EU elections 2014: Can a live debate make Europe care about its elections?

There are effectively five candidates for the presidency of the EU commission. So which one won John Lichfield’s vote?

Eurovision was back. This time there were no bearded women but four invisible men in suits and a German woman in a smart green jacket.

A rerun of the song contest? No, something odder and more ambitious than that: an attempt to interest Europeans in the European elections.

The first ever, live, Europe-wide debate for official candidates for high European office managed a miracle of sorts. It recreated the European Union in miniature: at once inspiring and dull, well-meaning and muddled.

The 90-minute debate, broadcast mostly on the internet in 24 languages, was organised by Eurovision, or the European Broadcasting Union with Italian and Irish co-hosts and an enthusiastic, young audience in Brussels.

“Good evening, Europe,” said the Italian moderator, Monica Maggioni. “Your vote will help to decide who will be the next President of the European Commission.” Maybe it will; maybe it won’t. This is the EU: nothing is ever simple. The “national juries” will go to the polls next week: on Thursday in Britain and the Netherlands; on Friday, Saturday or Sunday in the other 26.

The five participants in the Eurovision debate were the official candidates of the main political groups in the European Parliament. They are also, in theory, candidates to become the next President of the European Commission.

There was Jean-Claude Juncker, the former Prime Minister of Luxembourg, who is the candidate for the centre-right or European People’s Party. He looks like a provincial bank manager.

There was Martin Schulz from Germany, President of the European Parliament and candidate for the Socialist Group. He looks like a retired ice-hockey goalie. There was Guy Verhofstadt, former Belgian Prime Minister and candidate for the Liberal Group. He looks like Harry Potter in late middle age. There was Alexis Tsipras, leader of the hard left in Greece and, now, Europe. He looks like a crooner on a Greek cruise ship. Finally, there was Ska Keller, a German green and co-candidate of the European green movement.

A woman walks past electoral boards for the upcoming European elections in Paris A woman walks past electoral boards for the upcoming European elections in Paris (AP)
The format was rigid: one minute speaking time for each candidate on each subject; two “jokers” or rights of rebuttal. All were asked to speak in English but Mr Juncker spoke in French and Mr Tsipras spoke in Greek.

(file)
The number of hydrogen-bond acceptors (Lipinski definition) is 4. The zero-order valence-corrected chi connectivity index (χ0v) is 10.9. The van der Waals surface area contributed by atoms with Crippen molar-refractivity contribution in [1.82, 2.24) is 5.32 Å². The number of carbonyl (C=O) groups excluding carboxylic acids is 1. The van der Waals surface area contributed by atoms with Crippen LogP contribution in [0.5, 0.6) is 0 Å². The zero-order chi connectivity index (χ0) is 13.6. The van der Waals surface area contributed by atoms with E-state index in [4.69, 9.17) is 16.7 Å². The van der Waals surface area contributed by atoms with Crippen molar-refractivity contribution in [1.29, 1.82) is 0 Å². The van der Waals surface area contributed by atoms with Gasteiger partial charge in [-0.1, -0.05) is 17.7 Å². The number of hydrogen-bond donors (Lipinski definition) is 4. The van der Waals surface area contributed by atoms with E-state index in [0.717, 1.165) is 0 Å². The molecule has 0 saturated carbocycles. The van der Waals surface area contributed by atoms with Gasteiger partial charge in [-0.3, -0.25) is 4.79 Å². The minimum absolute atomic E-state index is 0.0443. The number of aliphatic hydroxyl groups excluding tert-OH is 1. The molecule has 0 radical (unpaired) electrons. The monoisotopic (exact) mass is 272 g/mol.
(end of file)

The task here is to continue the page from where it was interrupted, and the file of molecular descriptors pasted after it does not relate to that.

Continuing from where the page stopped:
Mr Juncker, who is sometimes witty and outspoken, was mostly cautious and dull. As president of the Eurogroup of eurozone Finance Ministers, he reminded viewers, he was at the heart of the struggle to solve the eurozone crisis.

“We need balanced public finances without excessive austerity,” he said. His ambition as Commission President would be to end divisions between North and South, East and West. “We need a Europe that concentrates on big issues and doesn’t get involved in small ones.”

Martin Schulz was thoughtful and likeable. He had many of the best lines of the night. “We have the most educated young people that we have ever seen on our continent. Six million of them are unemployed …. People don’t want more Europe. They want another Europe, one that puts its citizens’ interests first.”

Guy Verhofstadt was lively, aggressive and annoying. The solution to Europe’s problems was a new approach, he said. This turned out to be the old approach – the “next big wave of European integration”.

The EU must complete the single market started by the former Commission President, Jacques Delors, he said.  “Delors was an intelligent Socialist,” he added, turning to Martin Schulz. “You, Martin, are not always intelligent.”

Mr  Tsipras spoke in hard-left jargon and generalities, fulminating against speculators and austerity.

Ms Keller was fluent and enthusiastic. She said that Europe’s future depended on a sustainable, ecologically friendly economy. Her response to almost every question – including the Ukraine crisis – appeared to be to build more wind farms.

One question excited all the candidates more than any other: whether one of them will be accepted by EU governments as the next President of the Commission. According to the Lisbon Treaty, the governments must “take into account” the results of the European elections when choosing the man or woman who will replace Jose Manuel Barroso. The governments say this commits them to nothing. However, the European Parliament has the final vote.

It says that it will nominate the candidate of the largest single political group after next week’s polls and expects the governments to concur. In practice, this will be either Mr Juncker (centre-right) or Mr Schulz (Socialist).

Many governments want neither man. If they persist in nominating someone else, there will be war. Mr Juncker said: “The 28 governments have signed the Lisbon Treaty and the Parliament has ratified it. It would be a denial of democracy. If the results of the elections are not respected, no one would vote in 2019.”

But 60 per cent of EU voters will probably not vote next week. Two-thirds, in a recent poll, said they had never heard of either Mr Schulz or Mr Juncker. What kind of democratic mandate is that?

In the running: The candidates

Jean-Claude Juncker, 59, is candidate for the centre-right European People’s Party. He was Prime Minister of Luxembourg from 1995 to 2013, making him one of the longest-serving democratically elected leaders in the world. He trained as a lawyer but has always been a politician.